Tag Archives: light

Pinterest Is My New Interest

 

I have only “discovered” Pinterest within about the last month. Previously, I knew that non-writing friends, especially females, gushed about it. Sometimes I ignore what females gush about because it usually has to do with shopping and I dislike shopping. One friend said she couldn’t believe I would be on Pinterest. But several author friends poked me (Sorry, can’t help it) with urges to check it out, and see if it could be used as a marketing tool. We had a contest there for a book giveaway for another author and had lots of fun trying to add related items to the board along with her website, artwork and book pins. Not sure how she made out in term of sales results, but I did discover one really odd thng about Pinterest. I discovered this about Twitter, too, and it still puzzles me. If you follow people, like their stuff, and repin, people come see your stuff, and sometimes like and follow it as well.

I make two applications from this discovery. One is physical, and one is spiritual. The physical one is that I have expanded my Pinterest boards to include pictures from our website, our blog, and one board devoted to all our book covers with straight to Amazon links. Amazon has added the feature of Pinterest links to its products so that was easy to do, even with 24 titles now available. I hope people will come and look, and maybe repin or link to our stuff. I also have some interesting stuff related to my writing. I have a Steampunk page because I am working on a steampunk graphic novel. I have gorgeous places and clothing, Victorian mostly, because the Steampunk book will be set in that era. I also have boards for other authors’ books, to showcase them.

Transitioning to the spiritual application, I have an author friend who has had trouble making Pinterest work. He got pretty bitter about it. When the subject came up, he would poke his nose in and complain about how it didn’t work for him. So here’s my spiritual application. Sometimes God pokes you with an idea. You might say, “I’m not really interested in sticking a bunch of pictures up, spending time on this, when I have more important things to do. And besides, some of this stuff doesn’t work right.” You see, there’s a new feature where you can add book prices and Pinterest will put your books in a storefront-giftshop area. I’m having trouble getting that to work. My author friend mentioned earlier is gloating. In poetry, no less. Also, I do like pictures, and cool stuff, and it can become habitual to just pin cool pictures and get carried away with Pinterest. It’s been called “digital crack for women” by the New York Times.

But God will work it all out, just like some of the other things I believe He’s prompted us to do but which we don’t fully understand right now. There’s no point in letting it make me bitter and frustrated, or letting it control me and prevent me from doing other stuff. God wants us to have balance in our lives, and He also wants us to find places where we can let our lights shine. Our primary purpose in our writing is to glorify God, to teach about Him, to guide others to His Word and His truth. So here is our Pinterest light. Hope it directs you God’s Way.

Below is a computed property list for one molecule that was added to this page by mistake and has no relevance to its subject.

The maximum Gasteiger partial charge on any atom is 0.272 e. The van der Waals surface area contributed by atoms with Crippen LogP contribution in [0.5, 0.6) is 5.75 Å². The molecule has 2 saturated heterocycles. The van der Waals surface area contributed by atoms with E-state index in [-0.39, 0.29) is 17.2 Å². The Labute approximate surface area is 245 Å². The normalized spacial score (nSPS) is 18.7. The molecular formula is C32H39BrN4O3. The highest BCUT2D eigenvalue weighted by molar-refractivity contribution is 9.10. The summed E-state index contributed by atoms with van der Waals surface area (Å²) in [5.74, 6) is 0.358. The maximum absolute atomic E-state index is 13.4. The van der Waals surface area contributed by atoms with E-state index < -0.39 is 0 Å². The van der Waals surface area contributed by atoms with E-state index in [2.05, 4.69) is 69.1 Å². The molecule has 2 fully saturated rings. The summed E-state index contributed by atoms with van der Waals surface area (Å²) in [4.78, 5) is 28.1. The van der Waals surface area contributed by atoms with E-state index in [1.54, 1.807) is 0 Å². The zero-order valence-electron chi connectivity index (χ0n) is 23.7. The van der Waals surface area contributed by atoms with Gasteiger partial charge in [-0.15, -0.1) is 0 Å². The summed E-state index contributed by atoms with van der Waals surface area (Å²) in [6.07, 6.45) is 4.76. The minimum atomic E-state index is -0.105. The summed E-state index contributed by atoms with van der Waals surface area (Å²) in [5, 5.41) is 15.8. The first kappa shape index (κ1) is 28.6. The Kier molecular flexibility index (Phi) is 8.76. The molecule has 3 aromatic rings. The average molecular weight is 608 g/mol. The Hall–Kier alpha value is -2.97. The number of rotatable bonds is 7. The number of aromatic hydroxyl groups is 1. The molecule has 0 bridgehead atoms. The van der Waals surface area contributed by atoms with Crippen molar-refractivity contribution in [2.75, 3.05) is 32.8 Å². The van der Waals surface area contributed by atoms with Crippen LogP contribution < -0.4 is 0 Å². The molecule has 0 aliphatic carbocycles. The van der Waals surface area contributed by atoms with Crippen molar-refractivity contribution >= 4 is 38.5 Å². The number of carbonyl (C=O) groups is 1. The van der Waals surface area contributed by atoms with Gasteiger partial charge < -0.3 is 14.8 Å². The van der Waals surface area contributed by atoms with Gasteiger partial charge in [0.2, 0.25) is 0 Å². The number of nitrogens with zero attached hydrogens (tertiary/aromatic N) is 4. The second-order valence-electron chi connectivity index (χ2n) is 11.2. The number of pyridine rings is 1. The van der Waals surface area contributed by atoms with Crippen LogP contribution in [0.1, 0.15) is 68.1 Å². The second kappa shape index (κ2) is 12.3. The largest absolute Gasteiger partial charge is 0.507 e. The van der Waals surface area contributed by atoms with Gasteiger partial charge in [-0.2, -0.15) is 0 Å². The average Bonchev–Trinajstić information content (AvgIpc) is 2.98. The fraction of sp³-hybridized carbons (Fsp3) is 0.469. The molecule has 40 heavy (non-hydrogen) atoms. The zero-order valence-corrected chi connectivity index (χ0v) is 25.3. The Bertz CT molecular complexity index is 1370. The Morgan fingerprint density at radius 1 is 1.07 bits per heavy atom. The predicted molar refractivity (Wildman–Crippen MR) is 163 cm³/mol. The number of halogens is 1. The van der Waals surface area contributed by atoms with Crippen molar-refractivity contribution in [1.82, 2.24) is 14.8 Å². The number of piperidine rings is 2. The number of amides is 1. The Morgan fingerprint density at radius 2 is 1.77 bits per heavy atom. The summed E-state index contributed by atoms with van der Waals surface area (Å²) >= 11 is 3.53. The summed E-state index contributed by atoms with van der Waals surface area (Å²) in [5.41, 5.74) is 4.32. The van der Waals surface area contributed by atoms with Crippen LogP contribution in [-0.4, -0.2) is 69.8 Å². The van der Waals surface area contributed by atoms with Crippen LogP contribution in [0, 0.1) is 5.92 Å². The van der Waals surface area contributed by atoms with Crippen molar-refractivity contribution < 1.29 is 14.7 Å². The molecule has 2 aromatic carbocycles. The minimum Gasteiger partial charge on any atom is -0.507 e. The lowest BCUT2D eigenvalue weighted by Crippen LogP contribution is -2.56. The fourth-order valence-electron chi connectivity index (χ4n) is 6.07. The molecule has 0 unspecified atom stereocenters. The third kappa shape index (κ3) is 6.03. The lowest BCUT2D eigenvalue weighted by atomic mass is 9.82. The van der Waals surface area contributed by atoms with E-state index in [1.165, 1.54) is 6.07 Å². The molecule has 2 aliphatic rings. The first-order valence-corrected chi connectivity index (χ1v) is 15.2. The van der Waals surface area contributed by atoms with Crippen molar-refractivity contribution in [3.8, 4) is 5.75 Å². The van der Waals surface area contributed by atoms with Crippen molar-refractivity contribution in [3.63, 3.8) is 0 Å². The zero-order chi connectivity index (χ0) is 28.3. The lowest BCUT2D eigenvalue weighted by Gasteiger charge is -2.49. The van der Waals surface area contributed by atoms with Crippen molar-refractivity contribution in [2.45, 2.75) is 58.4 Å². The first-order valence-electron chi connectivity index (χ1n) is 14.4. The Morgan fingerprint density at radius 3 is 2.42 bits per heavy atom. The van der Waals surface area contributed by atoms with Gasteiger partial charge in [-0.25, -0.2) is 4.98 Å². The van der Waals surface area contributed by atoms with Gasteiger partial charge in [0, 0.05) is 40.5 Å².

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Grace and Salt on Twitter (And some Light, Too, I Hope)


(Pictured above are Rex, Nessie, Sonny and Sis from the Disciplesaurs Puppet Play Series)

Let your speech always be with grace, as though seasoned with salt, so that you will know how you should respond to each person (Colossians 4:6).

Someone shared a link on Facebook the other day, in an authors’ group to which I belong, and said it scared her. The blog post was about reasons why the writer might “block” someone on Twitter. I am so new on Twitter I don’t even know how to block someone, but when I went to read the post it didn’t tell me how to block anybody.

It did, however, berate anyone who promotes something that might be good and valuable, such as when I post a link to one of our books or those of another author. It also demanded that we not talk about anything that might be important or relevant, like politics or religion. In other words, don’t bother me with anything that might matter. I want my social media fluffy and self-centered.

So, I guess I won’t trip over my tongue running to Twitter to follow that blogger. I want my Twitter experience to be something beyond entertainment. I did take away some good advice from that post, however. I tend to post and retweet and copy tweets from files of people whom I want to support but leave it at that. The writer suggested I be conversational.

Uh-oh. My Twitterland experience must broaden. First I had to make my own Tweets. Now I have to make conversations. And I have to do it in 140 characters or less. Oh, wait, I’m kind of already doing that, I think. When someone retweets my tweets, or tells people they should follow me, or even becomes a follower, I make it a point to say thank you. That’s a tiny conversation.

(Pictured above is a scene from “It Ain’t Gonna Rain,” one of the Different View Bible stories Puppet Plays.)